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Opinion

Lessons from Quebec's Student Protests

They pay less than BC's post-secondary crowd, yet the revolt is unlikely to spread west. Here's why.

By Kai Nagata 1 May 2012 | TheTyee.ca

Former CTV News Quebec City bureau chief Kai Nagata is The Tyee's current writer-in-residence. Read his previous Tyee articles here. His blog is here.

Quebec and British Columbia could well be described as sister provinces. Both siblings are photogenic and outdoorsy, with more than a hint of estrangement from the ROC ("Rest Of Canada").

Politically, both provinces feature socially progressive urban centres, routinely mocked by those outside the big cities. Both are governed by unpopular Liberal premiers: Jean Charest, an ex-Tory, and Christy Clark, who has started recruiting federal Conservative staffers at an impressive rate.

Charest and Clark are each caught between a resurgent, traditional social-democratic opposition and an upstart right-of-centre party. With elections looming, both premiers appear to be tacking to the right, trying to squeeze out their business-friendly opponents -- John Cummins in B.C. and François Legault in Quebec.

In Quebec, this shift has crystallized in the decision to hike tuition fees by 75 per cent over the next seven years. At an average of $1,625 per student, the savings for government would be modest, but symbolic.

Backed by roughly half the population, the government has faced down 175,000 striking post-secondary students, refusing to reinstate a tuition freeze. Electorally, the Liberals' tough stance appears to be working. Last week the Quebec Liberal Party squeezed out a first-place finish in a CROP poll conducted for La Presse, leading to speculation that Charest is polishing his campaign buses with little red felt squares.

That ubiquitous red square, by the way, is a play on the phrase "carrément dans le rouge," or "squarely in the red." I've pinned one to my jacket to show my philosophical support for the students, even if I think some groups' tactics are counterproductive. My involvement is not totally abstract: I am one of many young people from B.C. to have been lured away at one time by Quebec's excellent and affordable universities.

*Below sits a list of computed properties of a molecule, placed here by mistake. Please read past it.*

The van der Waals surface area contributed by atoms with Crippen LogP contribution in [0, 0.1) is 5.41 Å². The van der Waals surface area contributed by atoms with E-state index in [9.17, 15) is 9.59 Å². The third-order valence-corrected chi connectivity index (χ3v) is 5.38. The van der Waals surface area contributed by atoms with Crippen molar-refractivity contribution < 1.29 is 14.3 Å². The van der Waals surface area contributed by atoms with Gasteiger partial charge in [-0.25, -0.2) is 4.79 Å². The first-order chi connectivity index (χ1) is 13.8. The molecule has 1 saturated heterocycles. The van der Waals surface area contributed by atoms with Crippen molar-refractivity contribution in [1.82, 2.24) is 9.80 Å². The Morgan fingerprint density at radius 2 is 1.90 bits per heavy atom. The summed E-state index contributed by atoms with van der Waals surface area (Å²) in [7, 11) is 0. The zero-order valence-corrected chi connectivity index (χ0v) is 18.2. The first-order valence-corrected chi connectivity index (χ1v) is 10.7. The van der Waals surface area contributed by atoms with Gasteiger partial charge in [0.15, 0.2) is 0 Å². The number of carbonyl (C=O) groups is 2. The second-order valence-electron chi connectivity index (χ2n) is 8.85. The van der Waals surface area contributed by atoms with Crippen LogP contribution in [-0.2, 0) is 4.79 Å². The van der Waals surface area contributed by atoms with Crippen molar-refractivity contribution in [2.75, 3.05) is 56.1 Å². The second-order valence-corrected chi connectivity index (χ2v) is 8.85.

During my undergrad, B.C. had the fastest-growing tuition fees in the country. According to Statistics Canada, in 2011/2012 undergrads in B.C. paid an average of $4,852 a year, up from $2,527 a decade earlier. That's a 92 per cent increase. (Inflation over the same period was 23 per cent.) In comparison, Quebec looks rather attractive: $2,519 this year versus $1,843 ten years earlier, for a hike of 37 per cent.

The cost of living in Vancouver is also ridiculous. In The Economist's 2012 worldwide cost of living survey, Vancouver is listed as the most expensive city in North America. In Demographia's 2012 housing affordability survey, Vancouver ranked second from the bottom. Montreal ranked 70th.

These numbers raise two interesting questions. If B.C. and Quebec are otherwise comparable, but Quebec students pay half the tuition (and less for rent) -- why have they been protesting for 12 straight weeks? And if Montreal students can get 200,000 marchers to hit the streets (double Vancouver's estimated Game 7 crowd last year), why can't progressives in B.C. muster anything close?

Québécois debout

The answers are likely to be discouraging for anyone hoping for a student-led B.C. "spring" (itself a problematic term). Certain broad strategic lessons do emerge, but first, here's why it won't happen the same way out west.

One could certainly say that Quebecers embody a more robust culture of public protest. Normal middle-class families consider it healthy to take the kids out and hoist placards denouncing things they disagree with. Quebec unions have lent financial and logistical support to the student associations from the beginning. Low tuition fees are a distinct point of "national pride." Quebec progressives recognize a slippery slope when they see one. While the rest of us have been lulled by neoliberal think tanks, Quebecers are awake and pounding the pavement on our behalf. These arguments are all part of the truth.

But like practically every other issue in Quebec, the tuition debate must also be considered through the lens of the National Question.

At the top of this article is a photo of a sign saying "QUEBECERS, ON YOUR FEET!!!" The other side was marked with the words "LA SOUVERAINETÉ! ÇA PRESSE!!! (DEPUIS 1760!!!)" Roughly translated: "Sovereignty, it's urgent, and has been since the Brits conquered Montreal." The woman carrying the sign was also wearing a red felt square on her jacket.

There are signs all over of this blending of nationalist sentiment with support for the student strike. My anglo friend, pointing at one of many Patriotes flags: "What's that, an Irish thing?" No, it's a symbol of armed rebellion against the English. Hence the guy holding a rifle.